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What’s on TV: A Year in Review

Hey, hey, hey! Kim here! So, over the last number of weeks, I’ve been taking a deep dive into the year on television that was 1965. Over the course of the year, a number of things became clear. While there were a host of shows that have really stood the test of time for nostalgic viewers out there… or those of us who were reared on Nick at Night… when we’re looking at TV as a business, CBS was really the dominant force over the course of the year. Without fail, ever single night saw CBS airing a show which we still remember today. 

Well, we have one final test. So, when we’re taking into account the tv season as a whole, things seem clear. However, did the industry agree? Who did they vote for as the greatest programs of the year? Let’s look to the 1966 Emmy Awards. 

The 1966 Emmy Awards were held May 22, 1966 at the Hollywood Palladium and were hosted by Danny Kaye and Bill Cosby. Without further ado, let’s get to the awards. 

OUTSTANDING PERFORMANCE BY AN ACTOR IN A SUPPORTING ROLE IN A DRAMA. 

The nominees were: David Burns for his work on The Trials of O’Brien, Leo G. Carroll for his work on The Man From U.N.C.L.E. And James Daly for his work on the Hallmark Hall of Fame— episode “Eagle in a Cage” for those keeping track. Daly would take home the award at the end of the night. 

OUTSTANDING PERFORMANCE BY AN ACTRESS IN A SUPPORTING ROLE IN A DRAMA

The nominees were: Jeanette Nolan for her work in I Spy. Pamela Franklin for her work on Hallmark Hall of Fame. Diane Baker, also for her work on Hallmark Hall of Fame and finally, Lee Grant for her work on Peyton Place. Grant would take home the Emmy for where work on the popular prime-time soap. 

OUTSTANDING PERFORMANCE BY AN ACTRESS IN A SUPPORTING ROLE IN A COMEDY

The nominees were: Agnes Moorehead for her work on Bewitched. Rose Marie for her work on The Dick Van Dyke Show and Alice Pearce for her work on Bewitched. The winner as Pearce who took home the award for her portrayal of Gladys Kravitz. 

OUTSTANDING PERFORMANCE BY AN ACTOR IN A SUPPORTING ROLE IN A COMEDY

The nominees were, Werner Klemperer for his work on Hogan’s Heroes. Frank Gorshin for his work on Batman. Morey Amsterdam for his work on The Dick Van Dyke Show and Don Knotts for his work on The Andy Griffith Show. Knotts would go home with the award.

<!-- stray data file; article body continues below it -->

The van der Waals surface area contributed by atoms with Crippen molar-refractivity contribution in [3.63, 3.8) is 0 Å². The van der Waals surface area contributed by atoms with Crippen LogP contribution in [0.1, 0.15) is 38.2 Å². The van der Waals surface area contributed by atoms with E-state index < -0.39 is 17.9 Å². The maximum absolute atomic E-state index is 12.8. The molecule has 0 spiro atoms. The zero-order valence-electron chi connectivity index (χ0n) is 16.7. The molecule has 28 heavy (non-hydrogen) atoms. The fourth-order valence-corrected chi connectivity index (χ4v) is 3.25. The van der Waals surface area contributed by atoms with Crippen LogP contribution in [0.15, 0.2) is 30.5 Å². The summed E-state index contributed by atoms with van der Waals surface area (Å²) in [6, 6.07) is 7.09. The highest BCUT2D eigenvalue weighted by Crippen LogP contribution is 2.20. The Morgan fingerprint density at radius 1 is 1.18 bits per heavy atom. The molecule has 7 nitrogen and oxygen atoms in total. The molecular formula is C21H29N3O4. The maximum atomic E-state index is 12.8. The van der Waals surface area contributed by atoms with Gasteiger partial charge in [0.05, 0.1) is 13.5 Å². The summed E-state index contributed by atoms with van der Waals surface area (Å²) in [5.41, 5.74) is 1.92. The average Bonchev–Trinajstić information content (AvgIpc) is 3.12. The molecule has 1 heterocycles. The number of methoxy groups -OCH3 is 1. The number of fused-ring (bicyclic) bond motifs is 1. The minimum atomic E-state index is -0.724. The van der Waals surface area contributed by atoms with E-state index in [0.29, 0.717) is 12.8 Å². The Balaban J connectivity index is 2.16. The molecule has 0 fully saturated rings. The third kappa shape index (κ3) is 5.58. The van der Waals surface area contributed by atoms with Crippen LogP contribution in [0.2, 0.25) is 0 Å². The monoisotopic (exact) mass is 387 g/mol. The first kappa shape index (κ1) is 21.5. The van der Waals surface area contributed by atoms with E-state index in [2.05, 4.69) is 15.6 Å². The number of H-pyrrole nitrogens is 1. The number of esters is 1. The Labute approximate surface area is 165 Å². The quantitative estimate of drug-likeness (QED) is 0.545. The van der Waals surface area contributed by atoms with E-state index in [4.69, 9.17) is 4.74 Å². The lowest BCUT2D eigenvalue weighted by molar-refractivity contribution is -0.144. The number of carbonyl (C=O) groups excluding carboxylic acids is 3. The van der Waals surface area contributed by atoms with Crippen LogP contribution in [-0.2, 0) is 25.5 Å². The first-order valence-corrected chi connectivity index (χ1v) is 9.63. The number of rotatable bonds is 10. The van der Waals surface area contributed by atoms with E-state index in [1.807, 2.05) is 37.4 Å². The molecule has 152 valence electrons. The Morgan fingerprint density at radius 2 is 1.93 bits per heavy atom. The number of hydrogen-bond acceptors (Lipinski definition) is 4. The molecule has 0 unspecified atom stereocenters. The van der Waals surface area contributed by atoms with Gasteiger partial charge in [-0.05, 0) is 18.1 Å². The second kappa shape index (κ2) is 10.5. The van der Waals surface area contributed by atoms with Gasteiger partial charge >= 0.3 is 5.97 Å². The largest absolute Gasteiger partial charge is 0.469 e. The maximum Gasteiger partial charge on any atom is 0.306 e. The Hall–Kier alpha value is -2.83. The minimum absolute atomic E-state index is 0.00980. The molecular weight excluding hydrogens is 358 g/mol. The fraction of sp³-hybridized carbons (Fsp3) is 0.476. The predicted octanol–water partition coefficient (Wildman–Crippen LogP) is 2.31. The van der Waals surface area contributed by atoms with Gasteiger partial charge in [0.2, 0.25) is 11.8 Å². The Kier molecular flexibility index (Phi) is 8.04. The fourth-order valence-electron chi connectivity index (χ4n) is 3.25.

OUTSTANDING CONTINUED PERFORMANCE BY AN ACTOR IN A LEADING ROLE IN A DRAMA SERIES

The nominees were, Bill Cosby for his work on I Spy. Richard Crenna for his work on Slattery’s People. Robert Culp also for his work on I Spy. David Janssen for his work on The Fugitive and David McCallum for his work on The Man from U.N.C.L.E. Bill Cosby walked away at the end of the night with the award. 

OUTSTANDING CONTINUED PERFORMANCE BY AN ACTRESS IN A LEADING ROLE IN A DRAMATIC SERIES

The nominees were, Barbara Stanwyck for her work on The Big Valley, Anne Francis for her work on Honey West and Barbara Parkins for her work on Peyton Place. In one of the least suprising reveals of the night, Miss. Stanwyck took home the award. 

OUTSTANDING CONTINUED PERFORMANCE BY AN ACTRESS IN A LEADING ROLE IN A COMEDY SERIES

The nominees were, Elizabeth Montgomery for her work on Bewitched. Lucille Ball for her work on The Lucy Show and Mary Tyler Moore for her work on The Dick Van Dyke Show. Mary Tyler Moore would take home the award. 

OUTSTANDING CONTINUED PERFORMANCE BY AN ACTOR IN A LEADING ROLE IN A COMEDY SERIES

The nominees were, Dick Van Dyke for his work on The Dick Van Dyke Show. Don Adams for his wok on Get Smart and Bob Crane for his work on Hogan’s Heroes. Dick Van Dyke walked away with the award.